Isaiah 35:1-6a, 10; James 5:7-10; Mt 11:2-11.

Turning Over Stones

Here are some stones I have overturned to see what ideas are underneath. I hope you can grab hold of something, pull -- and discover that it has some homiletic roots for you.

When John the Baptist heard in prison of the works of the Christ, he sent his disciples to Jesus with this question -- Are you the one who is to come, or should we look for another?

Many commentators have paused upon this verse to ponder this unique question delivered from John the Baptist to Jesus. One of the explanations of this question which seeks clarification is that John had expected the Christ to be identified by other actions. It is proposed that John expected the primary task of the Christ to be to carry out the final judgment and to destroy all that has not produced fruit.

John is hearing reports of a very different Messiah and he is puzzled.

when the question of John finally reaches Jesus through the disciples of John the answer comes:

Go and tell John what you hear and see: the blind regain their sight, the lame walk, lepers are cleansed, the deaf hear, the dead are raised, and the poor have the good news proclaimed to them.

Is it any wonder John the Baptist is confused?

This may be a very good weekend to ponder our own vision of who Jesus is? This may be a good weekend to examine our own image of Jesus as we prepare for His coming and remind ourselves of this gift from God to the world.

Who is Jesus for you?

If you have spent years studying this question in seminary or graduate school the answers should come fast and furiously and chances are they will be very scholarly and bit sterile.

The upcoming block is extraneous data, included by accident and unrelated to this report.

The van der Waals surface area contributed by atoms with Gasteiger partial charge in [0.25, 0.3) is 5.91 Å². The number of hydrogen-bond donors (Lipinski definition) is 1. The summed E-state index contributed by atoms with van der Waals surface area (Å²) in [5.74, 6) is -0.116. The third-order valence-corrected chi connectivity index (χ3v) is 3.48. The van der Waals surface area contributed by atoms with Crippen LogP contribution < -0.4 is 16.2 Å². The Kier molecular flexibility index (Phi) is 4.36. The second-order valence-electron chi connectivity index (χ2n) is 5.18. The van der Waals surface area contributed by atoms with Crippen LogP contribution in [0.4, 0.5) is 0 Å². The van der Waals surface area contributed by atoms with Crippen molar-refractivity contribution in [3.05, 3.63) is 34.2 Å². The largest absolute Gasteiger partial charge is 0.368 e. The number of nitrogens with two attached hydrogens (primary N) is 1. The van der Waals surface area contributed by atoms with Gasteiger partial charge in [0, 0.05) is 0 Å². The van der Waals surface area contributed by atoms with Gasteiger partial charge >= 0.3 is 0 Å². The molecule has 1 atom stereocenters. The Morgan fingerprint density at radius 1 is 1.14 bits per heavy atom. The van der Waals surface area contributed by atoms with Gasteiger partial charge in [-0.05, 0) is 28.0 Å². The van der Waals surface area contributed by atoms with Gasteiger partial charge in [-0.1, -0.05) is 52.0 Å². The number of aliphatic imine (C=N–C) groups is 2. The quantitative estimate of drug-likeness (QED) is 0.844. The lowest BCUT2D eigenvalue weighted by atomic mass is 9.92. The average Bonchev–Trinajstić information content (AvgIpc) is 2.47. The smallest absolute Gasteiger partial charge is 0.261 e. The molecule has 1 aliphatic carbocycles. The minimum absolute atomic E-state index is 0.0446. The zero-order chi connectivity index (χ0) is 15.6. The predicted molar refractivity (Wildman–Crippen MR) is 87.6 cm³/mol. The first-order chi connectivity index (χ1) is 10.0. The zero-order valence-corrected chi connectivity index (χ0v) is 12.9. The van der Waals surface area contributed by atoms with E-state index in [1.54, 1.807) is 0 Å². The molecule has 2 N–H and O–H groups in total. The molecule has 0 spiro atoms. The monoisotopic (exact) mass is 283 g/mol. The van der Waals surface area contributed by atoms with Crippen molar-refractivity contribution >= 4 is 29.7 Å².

On the other hand, perhaps a person in your congregation has not thought about this question in a very long time. Sure the images of Jesus may appear everywhere in the life of a person (on walls, in pictures, in mosaics, on icons, on a crucifix that hangs around someones neck); however, His personal identity and how that identity personally and profoundly affects the life of an individual is exactly the stuff that the spiritual life is made of.

Perhaps we, like John, have an image of Jesus that is not exactly on the mark and perhaps that is why our spiritual lives may be stagnant or sluggish -- or even nonexistent.

Who is Jesus for you?

Jesus provides some answers to this question this week. Jesus heals. Jesus cleanses. Jesus brings back to life that which was dead. Jesus brings good news to those in desperation.

As we begin this new liturgical year and as we prepare for the coming of the Lord perhaps our New Year Resolutions may include a few requests of our Lord who heals, cleanses, raises, and encourages.

Rather than cowering in fear or shame to a Lord who judges, let us respond to Jesus who in our Gospel this weekend reminds us of who He truly is.

Let us put all that is hurting, stained, dead and impoverished in our lives in front of the Lord. Let nothing come in between us and the Lord. Shame and sin paralyzes. The love of Christ brings healing.

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